The next pitch is a semi-desperate traverse left under the gigantic roof. I debate a bit whether to aid or try to free the traverse. I am worried about spending too much energy freeing it and spoiling the rest of the route. But hey, it's only 11a, and all dry. I free climb the short finger crack to the roof, place a few pieces, take a good look, then just go for it. Not too bad actually. You can get some help from pressing your head, or the top of your back, into the roof, while smearing the clean granite with your feet. A couple of reaches past short sections where the crack is pinched, and some awkward moments trying to blindly move your hands while your head is forced down by the roof. Awesome pitch actually.

Watch out for a really nasty pinch at the very end of the roof, just before moving up a short distance to the belay stance. If you don't do something about it, your rope will jam here. I place two medium nuts, upside down and side-by-side, tethered to a #2 Camalot above, and it does the trick. Lucie - who is scared to death of huge roofs - also ends up freeing the pitch with just one slip. Kudos to her...she's carrying a heavy pack!

Click for high resolution
Lucie poking her head out of the roof.
Click for high resolution
More views from the belay.
Click for high resolution
A tricky corner leads to the crux overhang.
Click for high resolution
Trying to figure out the crux move.
Click for high resolution
Taking a break before the final chimney.

The crux pitch (p8) starts with another clean corner crack, mostly thin hands. Surprizingly, this section feels harder than rated to both of us: the corner leans right and the footwork is tricky, making it feel hard for 5.9. Anyway, soon enough you are under the small roof, on bomber hand jams but in a very strenuous position with no feet. Just above is the supposed 5.12a section (or A1). I need a break from placing pro below the roof so I hang on my pieces here for a couple of minutes. This also give me a chance to take a better look at the moves above. There are two good hand jams right at the lip: an obvious one, and another hidden behind the first and under the roof. With both hands securely jammed, I throw my left leg onto the slopy ledge at left, and use it to pull myself heel-hook style, until I can reach a terrific undercling finger lock on the left. Once I have the undercling, the move is over, and I pull myself easily onto the slopy ledge. Seriously doubt that this is 12a (I freed it first try after one hang…), but it's hard to tell since it is only one move. Not over though. From the slopy ledge, you have to balance back into the crack, get a so-so flared hand jam above, then a good finger lock in a deep recess, before finishing the pitch to below the chimney. Lucie ends up hanging at the same place I did but manage to free the move too.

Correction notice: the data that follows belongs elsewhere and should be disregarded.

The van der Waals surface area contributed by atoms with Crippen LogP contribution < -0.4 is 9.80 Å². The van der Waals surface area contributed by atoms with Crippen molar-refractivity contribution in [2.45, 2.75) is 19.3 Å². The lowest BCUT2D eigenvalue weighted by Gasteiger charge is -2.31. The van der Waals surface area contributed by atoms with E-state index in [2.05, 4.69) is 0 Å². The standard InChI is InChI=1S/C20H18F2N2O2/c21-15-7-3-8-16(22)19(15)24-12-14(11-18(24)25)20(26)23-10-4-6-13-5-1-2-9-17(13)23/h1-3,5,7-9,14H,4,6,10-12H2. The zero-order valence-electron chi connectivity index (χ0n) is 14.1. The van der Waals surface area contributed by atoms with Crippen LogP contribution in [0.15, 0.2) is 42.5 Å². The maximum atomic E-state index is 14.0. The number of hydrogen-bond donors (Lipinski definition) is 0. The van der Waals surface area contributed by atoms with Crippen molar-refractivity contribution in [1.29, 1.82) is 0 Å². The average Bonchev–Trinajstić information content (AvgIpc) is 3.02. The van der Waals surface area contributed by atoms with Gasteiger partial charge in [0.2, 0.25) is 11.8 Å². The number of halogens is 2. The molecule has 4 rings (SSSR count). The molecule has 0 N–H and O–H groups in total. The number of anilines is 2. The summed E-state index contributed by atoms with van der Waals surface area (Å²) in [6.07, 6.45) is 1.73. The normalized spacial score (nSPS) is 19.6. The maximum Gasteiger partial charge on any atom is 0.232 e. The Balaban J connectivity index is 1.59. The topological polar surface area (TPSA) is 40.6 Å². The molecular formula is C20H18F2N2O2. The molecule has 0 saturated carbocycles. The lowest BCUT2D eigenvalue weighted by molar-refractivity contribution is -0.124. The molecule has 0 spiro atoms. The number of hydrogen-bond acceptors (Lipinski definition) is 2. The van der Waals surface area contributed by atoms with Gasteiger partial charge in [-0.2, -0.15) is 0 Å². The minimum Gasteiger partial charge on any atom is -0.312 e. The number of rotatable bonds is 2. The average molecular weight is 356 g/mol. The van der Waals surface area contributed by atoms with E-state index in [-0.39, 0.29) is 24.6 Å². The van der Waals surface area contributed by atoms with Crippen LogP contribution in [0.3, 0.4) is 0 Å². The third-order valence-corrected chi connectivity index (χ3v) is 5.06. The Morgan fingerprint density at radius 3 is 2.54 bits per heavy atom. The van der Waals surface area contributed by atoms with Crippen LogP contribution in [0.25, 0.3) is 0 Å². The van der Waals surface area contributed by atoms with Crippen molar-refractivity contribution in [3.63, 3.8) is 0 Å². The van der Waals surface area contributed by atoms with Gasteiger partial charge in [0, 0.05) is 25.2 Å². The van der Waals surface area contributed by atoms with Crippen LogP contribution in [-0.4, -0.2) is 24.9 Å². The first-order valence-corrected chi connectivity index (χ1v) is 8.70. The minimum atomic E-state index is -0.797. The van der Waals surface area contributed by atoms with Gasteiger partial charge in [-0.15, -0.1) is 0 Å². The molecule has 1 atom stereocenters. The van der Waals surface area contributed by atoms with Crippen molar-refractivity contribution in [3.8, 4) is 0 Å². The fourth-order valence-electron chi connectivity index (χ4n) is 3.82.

Click for high resolution
Eric on the chimney pitch.
Click for high resolution
An easier pitch leads to just below the summit.
Click for high resolution
Lassoing the top of the balanced summit rock.
Click for high resolution
Climbing to the top of the summit block. Yeah! It's a summit.
Click for high resolution
Short rap to the easy descent slopes (you could also scramble down).

The final chimney (p9) looks awkward, but maybe not as scary as most reports made it sound like. Getting established in the chimney is probably the hardest part, but not that terrible by old-fashioned chimney standards. I jam a flake, then grab the top of it, and wiggle into the flare (facing left). After turning around a bit higher, I get some footholds on the arete to the right. Fairly straightforward from here. Great pro all along. After you exit this first chimney, you climb a bit higher, before getting into another chimney section.

Above this, one long pitch on lots of lichen and dangerously loose blocks leads us to a large loose ledge a few tens of feet below the summit.